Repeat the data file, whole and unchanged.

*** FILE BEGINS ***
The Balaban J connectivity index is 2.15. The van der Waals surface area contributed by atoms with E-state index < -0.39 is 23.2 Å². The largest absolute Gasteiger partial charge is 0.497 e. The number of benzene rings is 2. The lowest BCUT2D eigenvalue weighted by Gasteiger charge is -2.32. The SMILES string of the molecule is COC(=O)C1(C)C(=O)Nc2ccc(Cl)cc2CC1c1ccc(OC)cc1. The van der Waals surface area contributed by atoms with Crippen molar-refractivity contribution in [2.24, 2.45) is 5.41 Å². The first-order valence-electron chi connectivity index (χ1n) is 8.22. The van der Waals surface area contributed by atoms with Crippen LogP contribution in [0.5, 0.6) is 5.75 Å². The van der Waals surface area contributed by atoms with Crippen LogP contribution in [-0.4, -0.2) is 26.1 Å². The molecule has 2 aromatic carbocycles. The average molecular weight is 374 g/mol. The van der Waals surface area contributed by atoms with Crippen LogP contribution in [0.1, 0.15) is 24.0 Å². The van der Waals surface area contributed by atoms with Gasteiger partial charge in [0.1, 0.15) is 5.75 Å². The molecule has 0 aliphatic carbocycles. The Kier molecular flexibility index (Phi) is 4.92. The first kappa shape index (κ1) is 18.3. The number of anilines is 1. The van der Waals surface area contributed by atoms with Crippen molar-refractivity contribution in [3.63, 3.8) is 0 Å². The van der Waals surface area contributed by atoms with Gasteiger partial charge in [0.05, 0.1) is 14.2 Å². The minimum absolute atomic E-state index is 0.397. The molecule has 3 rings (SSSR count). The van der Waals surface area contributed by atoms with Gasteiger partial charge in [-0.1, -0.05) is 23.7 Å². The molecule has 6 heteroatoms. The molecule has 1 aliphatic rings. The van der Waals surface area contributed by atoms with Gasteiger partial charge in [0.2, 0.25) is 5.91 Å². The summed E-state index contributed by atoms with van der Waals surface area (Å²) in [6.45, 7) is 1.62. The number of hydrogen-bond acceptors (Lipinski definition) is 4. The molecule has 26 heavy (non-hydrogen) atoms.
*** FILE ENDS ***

The Balaban J connectivity index is 2.15. The van der Waals surface area contributed by atoms with E-state index < -0.39 is 23.2 Å². The largest absolute Gasteiger partial charge is 0.497 e. The number of benzene rings is 2. The lowest BCUT2D eigenvalue weighted by Gasteiger charge is -2.32. The SMILES string of the molecule is COC(=O)C1(C)C(=O)Nc2ccc(Cl)cc2CC1c1ccc(OC)cc1. The van der Waals surface area contributed by atoms with Crippen molar-refractivity contribution in [2.24, 2.45) is 5.41 Å². The first-order valence-electron chi connectivity index (χ1n) is 8.22. The van der Waals surface area contributed by atoms with Crippen LogP contribution in [0.5, 0.6) is 5.75 Å². The van der Waals surface area contributed by atoms with Crippen LogP contribution in [-0.4, -0.2) is 26.1 Å². The molecule has 2 aromatic carbocycles. The average molecular weight is 374 g/mol. The van der Waals surface area contributed by atoms with Crippen LogP contribution in [0.1, 0.15) is 24.0 Å². The van der Waals surface area contributed by atoms with Gasteiger partial charge in [0.1, 0.15) is 5.75 Å². The molecule has 0 aliphatic carbocycles. The Kier molecular flexibility index (Phi) is 4.92. The first kappa shape index (κ1) is 18.3. The number of anilines is 1. The van der Waals surface area contributed by atoms with Crippen molar-refractivity contribution in [3.63, 3.8) is 0 Å². The van der Waals surface area contributed by atoms with Gasteiger partial charge in [0.05, 0.1) is 14.2 Å². The minimum absolute atomic E-state index is 0.397. The molecule has 3 rings (SSSR count). The van der Waals surface area contributed by atoms with Gasteiger partial charge in [-0.1, -0.05) is 23.7 Å². The molecule has 6 heteroatoms. The molecule has 1 aliphatic rings. The van der Waals surface area contributed by atoms with Gasteiger partial charge in [0.2, 0.25) is 5.91 Å². The summed E-state index contributed by atoms with van der Waals surface area (Å²) in [6.45, 7) is 1.62. The number of hydrogen-bond acceptors (Lipinski definition) is 4. The molecule has 26 heavy (non-hydrogen) atoms.